Proper 19, Year C, 2016

One of the images that burns in my mind when I think about September 11th, 2001 are the walls covered in posters of people who were missing. So many people died at once, and the crime scenes were so chaotic, that it was sometimes weeks before people confirmed whether their loved ones were dead or alive.   Walls in New York were covered in handmade posters with the faces of people who were lost. Their families did everything they could to find the people they loved so much. Some were successful right away—finding their loved ones in a hospital, and some kept on looking, but never stopped until they knew for sure what had happened.

That image has stayed with me this week, because our Gospel text is full of images of people looking, searching, for something precious. Jesus is surrounded by tax collectors and “sinners” who have heard about him and are fascinating by the things Jesus is saying about God. The Pharisees are horrified that someone who claims to be delivering messages from God is surrounding himself with tax collectors, who take advantage of the people of God on behalf of the Roman Empire and by sinners, who you know, do sinful stuff.

Jesus responds by telling the story of the shepherd, who has lost one sheep, leaves the other 99 sheep and searches until he can bring the lost sheep back to safety. He goes on to tell a story about a woman who loses a coin and turns her whole house upside down to find it. He then tells the story of the prodigal son, which the lectionary saves for another day.

There is no one so lost that they are outside the bounds of God’s grace. A couple of weeks ago, when we did the backpack blessing, I told the children that with God, they get infinite do-overs. A couple parents laughed/shot me dirty looks, because this is not particularly helpful ammunition to give a grumpy seven year old. I want to be clear that it is God who gives the do-overs, not people. No human being is willing to give us infinite do-overs. Our teachers won’t give us infinite do-overs, our siblings won’t give us infinite do-overs, even the most loving parent eventually has to draw a line. It’s not good for human beings to give us infinite do-overs. Sometimes people drawing the line on our destructive behavior is what finally gets us to make better choices.

But even if we have alienated every human being in our life, even if our parents have cut us off, God is still patiently waiting for us and as soon as we want to, will help us start a new life in God. In fact, if we are to believe Jesus’ parables, God isn’t just patiently waiting, God is turning over couch cushions looking for us. God is looking behind every hedge and under every rock. God isn’t sitting around waiting for us to get all our answers straight. God isn’t waiting for us to pull ourselves together. God is looking for us right now. Exactly the way we are. He longs for us.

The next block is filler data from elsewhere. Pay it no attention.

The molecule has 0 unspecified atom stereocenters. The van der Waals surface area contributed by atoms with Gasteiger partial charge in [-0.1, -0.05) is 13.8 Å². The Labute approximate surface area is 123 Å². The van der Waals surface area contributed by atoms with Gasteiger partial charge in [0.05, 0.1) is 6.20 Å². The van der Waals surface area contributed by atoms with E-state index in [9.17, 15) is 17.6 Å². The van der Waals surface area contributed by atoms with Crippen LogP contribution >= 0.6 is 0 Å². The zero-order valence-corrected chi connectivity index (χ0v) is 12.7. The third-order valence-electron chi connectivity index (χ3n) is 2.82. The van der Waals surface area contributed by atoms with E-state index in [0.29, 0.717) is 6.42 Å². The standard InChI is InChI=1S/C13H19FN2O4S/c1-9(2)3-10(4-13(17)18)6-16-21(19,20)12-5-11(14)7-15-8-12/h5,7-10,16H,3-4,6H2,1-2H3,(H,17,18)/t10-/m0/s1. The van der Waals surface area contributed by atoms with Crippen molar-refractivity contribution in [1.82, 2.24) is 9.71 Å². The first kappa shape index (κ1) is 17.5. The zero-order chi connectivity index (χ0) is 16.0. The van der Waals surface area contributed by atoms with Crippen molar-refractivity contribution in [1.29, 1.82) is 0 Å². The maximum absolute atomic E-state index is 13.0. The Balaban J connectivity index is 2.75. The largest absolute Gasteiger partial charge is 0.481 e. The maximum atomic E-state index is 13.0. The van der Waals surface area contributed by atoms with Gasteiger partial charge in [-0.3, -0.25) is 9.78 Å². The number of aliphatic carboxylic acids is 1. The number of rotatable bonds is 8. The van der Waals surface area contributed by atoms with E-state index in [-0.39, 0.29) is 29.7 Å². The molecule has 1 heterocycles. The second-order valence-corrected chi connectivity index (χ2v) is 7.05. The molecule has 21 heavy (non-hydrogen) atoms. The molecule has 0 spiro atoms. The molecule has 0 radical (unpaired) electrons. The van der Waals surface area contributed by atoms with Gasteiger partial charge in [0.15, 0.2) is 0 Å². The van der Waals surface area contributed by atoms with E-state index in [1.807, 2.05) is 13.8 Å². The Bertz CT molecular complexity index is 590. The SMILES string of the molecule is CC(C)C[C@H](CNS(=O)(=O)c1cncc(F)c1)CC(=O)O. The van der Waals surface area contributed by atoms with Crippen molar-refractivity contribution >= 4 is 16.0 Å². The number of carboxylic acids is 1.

There is a story out of Denmark, reported by Hanna Rosin of the NPR Podcast Invisiblia, that made me think of these parables.  This is the story of those who were lost, and how a community found them again.

One day, in the Danish town of Aarhus, police got a frantic call from parents whose teenage son had gone missing. While they started to look into the case, they got another call. And then another. In all, it turned out dozens of teenagers and young adults had disappeared. The police investigated and found that these young people had been lured by ISIS to Syria, along with thousands of other European young adults. Rather than recruit directly through mosques, ISIS recruited through social media and peer to peer recruiting. Some parents had no idea their children were being radicalized until the day their children disappeared.

Now, in the rest of Europe, police reaction to this recruiting was to get even tougher on terrorism. Countries forbid travel to Syria, threatened to take away passports, declared those who had left enemies of the state. None of this seemed to work. Young Muslim people felt so alienated that the call to travel to Syria and help build an Islamic State seemed attractive to them. They wanted to belong.

Belonging. Belonging is what the Aarhus policemen decided to use as a tactic to solve this problem. Instead of warning young people that they would get in trouble if they went to Syria, Hanna Rosin reports that:

They made it clear to citizens of Denmark who had traveled to Syria that they were welcome to come home, and that when they did, they would receive help with going back to school, finding an apartment, meeting with a psychiatrist or a mentor, or whatever they needed to fully integrate back into society.

Instead of punishing radicalization, the police officers tried to fight the roots of radicalization. They apologized to young people that had been arrested on bogus charges. They followed up with these young people and found them mentors, jobs, health care. Instead of treating them as lost causes, they treated them as people who wanted to be found.